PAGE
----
How a Recent TN Supreme Court Decision Impacts Damages in Personal Injury Cases

November 22nd, 2017 by Attorney John Colvin

Pelham, TN Personal Injury Lawyer

A recent decision by the Tennessee Supreme Court has big implications for personal injury cases in the state. You might not have seen it on local TV coverage, read about it in your newspapers or heard discussions about it on the radio, but this decision is an important one for so many people that have filed personal injury claims to receive adequate compensation after an injury.

The clarification from the Tennessee Supreme Court stems from a personal injury case out of Crockett County in which the plaintiff, Jean Dedmon, sued for injuries she sustained in a car accident, attaching the bills from healthcare providers to her legal complaint.

Meanwhile, a separate case before the Supreme Court, West v. Shelby County Healthcare Corporation, involved a hospital’s legal claim for the full amount of patients’ unpaid medical expenses. The Court in West observed that most hospitals routinely send bills to all patients, regardless of whether or not the patients have insurance. This case was relevant to the Dedmon case because it impacted the amount of money Dedmon could seek in compensation.

The central question being watched by trial attorneys in these cases was this: Can a plaintiff seek the full amount of the medical expenses billed by the medical providers associated with their injury or are they limited to the amount actually paid to the medical provider by a third party such as a personal health insurance plan? The Court clarified that in personal injury cases involving a hospital lien, payments and other benefits received by plaintiffs from third parties that do not come from the defendant shall not reduce the liability of the defendant. Therefore, an injured party in Tennessee is allowed to claim the full amount of their medical expenses and not just what was paid by an insurance plan or third party, regardless of what amount was ultimately written off by the provider.

According to a press release from the Tennessee Supreme Court, “The rule also prevents defendants from telling juries about plaintiffs’ insurance and other such benefits because it might cause juries to think the plaintiffs have already been paid for their injuries.”

The Court acknowledged that the complexity of healthcare costs played a major role in their decision-making process. The fact that so many factors are at play in healthcare pricing means that “it is evident that medical expenses cannot be valued in the same way one would value a house or a car,” the Court said.

This development does not constitute a “new” rule, but rather a clarification of what is known as the “collateral source rule.” It essentially means that a plaintiff won’t be hamstrung by defendants’ attempts to reduce their liability simply because of health insurance payments or other medical expense payments provided to the injured party.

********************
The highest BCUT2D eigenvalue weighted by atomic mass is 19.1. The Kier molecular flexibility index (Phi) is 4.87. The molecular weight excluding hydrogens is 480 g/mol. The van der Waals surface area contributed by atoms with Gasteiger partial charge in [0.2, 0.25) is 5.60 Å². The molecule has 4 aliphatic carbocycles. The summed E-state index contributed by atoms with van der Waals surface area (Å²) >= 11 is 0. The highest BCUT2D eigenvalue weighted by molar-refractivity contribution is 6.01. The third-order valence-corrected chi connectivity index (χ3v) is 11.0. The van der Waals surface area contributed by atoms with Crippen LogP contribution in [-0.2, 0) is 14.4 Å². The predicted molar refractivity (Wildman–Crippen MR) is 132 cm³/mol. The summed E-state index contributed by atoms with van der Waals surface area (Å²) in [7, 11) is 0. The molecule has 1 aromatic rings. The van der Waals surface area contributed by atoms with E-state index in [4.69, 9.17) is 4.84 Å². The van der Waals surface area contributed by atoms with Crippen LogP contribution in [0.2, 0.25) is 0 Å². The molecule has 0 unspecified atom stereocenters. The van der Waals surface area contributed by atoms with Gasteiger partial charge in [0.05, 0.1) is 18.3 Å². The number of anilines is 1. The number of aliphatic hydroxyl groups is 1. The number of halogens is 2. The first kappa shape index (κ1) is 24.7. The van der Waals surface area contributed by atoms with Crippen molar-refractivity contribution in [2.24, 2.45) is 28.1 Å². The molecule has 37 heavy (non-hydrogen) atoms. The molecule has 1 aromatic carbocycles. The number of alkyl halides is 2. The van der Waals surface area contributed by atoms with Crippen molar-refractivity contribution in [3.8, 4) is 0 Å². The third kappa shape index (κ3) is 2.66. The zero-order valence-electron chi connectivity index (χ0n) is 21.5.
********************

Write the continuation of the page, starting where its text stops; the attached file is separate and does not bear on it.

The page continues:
This is a significant decision for victims of negligence in Tennessee and their families by barring liability insurance carriers and the insurance defense bar from benefiting from the health insurance policies and premiums paid for by working Tennessee families to cover their medical expenses for injuries and disabilities. Without such legal protection afforded by the Tennessee Supreme Court, negligent parties would benefit from reductions, write offs and/or payments just because injured plaintiffs and their families in Tennessee might have personal health insurance to cover such expenses. Similarly without the “collateral source rule” in Tennessee, a defendant could reap a windfall from a Plaintiff who invested their hard earned wages in premiums for a personal health insurance plan to cover potential medical costs for injury, which would also create a justice system where a defendant is found to have greater liability for damages whenever a Plaintiff is found not to have invested in such a health insurance plan to cover potential injuries. The Dedmon decision does not change the requirement that a plaintiff still has to prove damages and costs before a jury. However, this clarification ensures that a case won’t be burdened with convoluted arguments about insurance costs, benefits and their impact on a defendant’s liability.

If you have suffered a serious injury due to a negligent driver, we encourage you to reach out to learn more about your legal options. John R. Colvin serves clients in the Tennessee Valley region. His services help clients cope with and recover from the hardships brought on by disability, injury, or the loss of a loved one. Contact John R. Colvin, either online or by calling 1-931-962-1044, to request your free, no-obligation case consultation.

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Licensed to Practice in Tennessee & Alabama